Flabouris, A., Hart, G. K., & George, C. (2008). Outcomes of patients admitted to tertiary intensive care units after interhospital transfer: comparison with patients admitted from emergency departments. Critical Care and Resuscitation : Journal of the Australasian Academy of Critical Care Medicine, 10(2), pp. 97-105.
Flabouris A, Hart GK, George C. Outcomes of Patients Admitted to Tertiary Intensive Care Units After Interhospital Transfer: Comparison With Patients Admitted From Emergency Departments. Crit Care Resusc. 2008;10(2):97-105. PubMed PMID: 18522522.
* Article titles in AMA citation format should be in sentence-case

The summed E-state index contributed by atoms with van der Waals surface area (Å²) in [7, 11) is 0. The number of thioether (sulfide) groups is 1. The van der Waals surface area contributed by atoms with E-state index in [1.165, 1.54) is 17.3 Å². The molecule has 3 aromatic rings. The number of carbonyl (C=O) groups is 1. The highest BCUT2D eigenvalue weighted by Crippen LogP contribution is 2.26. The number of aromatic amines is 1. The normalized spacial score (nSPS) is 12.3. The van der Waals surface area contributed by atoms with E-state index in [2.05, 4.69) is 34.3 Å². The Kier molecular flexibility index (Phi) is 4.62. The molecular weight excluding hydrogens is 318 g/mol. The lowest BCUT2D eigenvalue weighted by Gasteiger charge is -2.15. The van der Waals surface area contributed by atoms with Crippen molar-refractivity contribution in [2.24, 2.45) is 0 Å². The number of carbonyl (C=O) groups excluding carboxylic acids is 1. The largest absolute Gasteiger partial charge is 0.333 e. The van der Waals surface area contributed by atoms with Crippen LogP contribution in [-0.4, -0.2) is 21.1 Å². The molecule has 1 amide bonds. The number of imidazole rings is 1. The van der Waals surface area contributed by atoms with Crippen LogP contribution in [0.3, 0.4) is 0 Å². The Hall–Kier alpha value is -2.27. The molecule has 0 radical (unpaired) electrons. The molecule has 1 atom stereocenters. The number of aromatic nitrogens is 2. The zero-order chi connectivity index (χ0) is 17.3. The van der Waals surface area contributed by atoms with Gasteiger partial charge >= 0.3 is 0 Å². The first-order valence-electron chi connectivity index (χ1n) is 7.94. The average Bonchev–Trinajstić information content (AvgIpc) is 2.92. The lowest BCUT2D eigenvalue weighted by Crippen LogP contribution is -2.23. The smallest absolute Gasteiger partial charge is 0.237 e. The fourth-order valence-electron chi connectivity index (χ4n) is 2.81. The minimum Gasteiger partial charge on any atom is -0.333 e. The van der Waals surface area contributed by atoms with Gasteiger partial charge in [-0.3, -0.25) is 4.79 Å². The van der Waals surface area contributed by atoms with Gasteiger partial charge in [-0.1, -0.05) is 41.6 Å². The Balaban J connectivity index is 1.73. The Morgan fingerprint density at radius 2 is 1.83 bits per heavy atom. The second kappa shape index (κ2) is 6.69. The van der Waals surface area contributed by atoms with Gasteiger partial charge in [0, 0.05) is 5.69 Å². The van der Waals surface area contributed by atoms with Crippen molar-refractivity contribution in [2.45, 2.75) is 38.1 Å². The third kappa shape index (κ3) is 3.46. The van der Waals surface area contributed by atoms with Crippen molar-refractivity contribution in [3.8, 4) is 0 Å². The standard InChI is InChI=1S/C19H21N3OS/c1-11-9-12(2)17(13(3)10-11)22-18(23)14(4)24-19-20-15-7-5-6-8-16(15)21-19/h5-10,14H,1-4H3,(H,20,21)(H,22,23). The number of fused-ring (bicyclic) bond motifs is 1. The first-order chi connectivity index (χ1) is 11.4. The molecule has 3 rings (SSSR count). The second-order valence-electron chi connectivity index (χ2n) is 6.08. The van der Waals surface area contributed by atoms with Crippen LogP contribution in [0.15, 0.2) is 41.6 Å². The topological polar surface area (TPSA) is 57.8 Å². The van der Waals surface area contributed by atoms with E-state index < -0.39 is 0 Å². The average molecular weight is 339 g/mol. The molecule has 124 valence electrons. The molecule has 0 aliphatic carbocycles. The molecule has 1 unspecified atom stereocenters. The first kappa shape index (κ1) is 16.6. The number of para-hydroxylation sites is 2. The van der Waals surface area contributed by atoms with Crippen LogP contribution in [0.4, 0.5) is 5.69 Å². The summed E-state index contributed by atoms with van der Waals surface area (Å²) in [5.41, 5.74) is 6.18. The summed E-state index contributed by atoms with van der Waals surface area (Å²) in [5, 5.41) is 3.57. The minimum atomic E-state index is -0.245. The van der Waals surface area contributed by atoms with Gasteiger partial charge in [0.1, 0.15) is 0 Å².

TY - JOUR T1 - Outcomes of patients admitted to tertiary intensive care units after interhospital transfer: comparison with patients admitted from emergency departments. AU - Flabouris,Arthas, AU - Hart,Graeme K, AU - George,Carol, PY - 2008/6/5/pubmed PY - 2008/11/1/medline PY - 2008/6/5/entrez SP - 97 EP - 105 JF - Critical care and resuscitation : journal of the Australasian Academy of Critical Care Medicine JO - Crit Care Resusc VL - 10 IS - 2 N2 - OBJECTIVES: To compare outcomes of patients admitted to tertiary-level intensive care units after interhospital transfer (IHT) with those of similar patients admitted from the emergency department (ED). DESIGN: Historical case-control study using data from the Australian and New Zealand Intensive Care Society Adult Patient Database (ANZICS APD), a quality-assurance dataset. PARTICIPANTS AND SETTING: 28882 patients aged 16 years or older admitted to an adult tertiary ICU in Australia or New Zealand between 1 January 1994 and 31 December 2003 with one of the eight most common diagnoses for IHT patients. Patients admitted directly to the ICU from another hospital (DIHT group) (n=9203) were matched by age, sex, APACHE II score and diagnosis with non-IHT patients admitted from the ED (ED group). RESULTS: Hospital mortality was higher in the DIHT group than in the ED group for patients with a diagnosis of multiple trauma (11.0% v 5.1%; odds ratio [OR], 2.3; 95% CI, 1.6- 3.34), respiratory infection (28.1% v 19.1%; OR, 1.66; 95% CI, 1.34-2.05), sepsis (38.7% v 28.7%; OR, 1.57; 95% CI, 1.34-1.83), intracranial haemorrhage (49.9% v 42.6%; OR, 1.34; 95% CI, 1.14-1.58), head injury alone (16.9% v 13.7%; OR, 1.28; 95% CI, 1.01-1.62), and cardiac arrest (59.3% v 53.2%; OR, 1.28; 95% CI, 1.06-1.56), but not overdose (3.9% v 3.6%; OR, 1.09; 95% CI, 0.72-1.67) or chronic obstructive pulmonary disease (19.8% v 22.5%; OR, 0.85; 95% CI, 0.63-1.15). Overall, the DIHT group had a higher intubation rate, longer ICU stay and higher rate of discharge to another hospital. CONCLUSIONS: Patients admitted to an ICU from another hospital have higher hospital mortality and longer stay than those admitted from the ED, with the differences varying between diagnoses. These differences are important considerations for resource allocation and triage, and as a measure of quality. SN - 1441-2772 UR - https://www.unboundmedicine.com/medline/citation/18522522/Outcomes_of_patients_admitted_to_tertiary_intensive_care_units_after_interhospital_transfer:_comparison_with_patients_admitted_from_emergency_departments_ DB - PRIME DP - Unbound Medicine ER -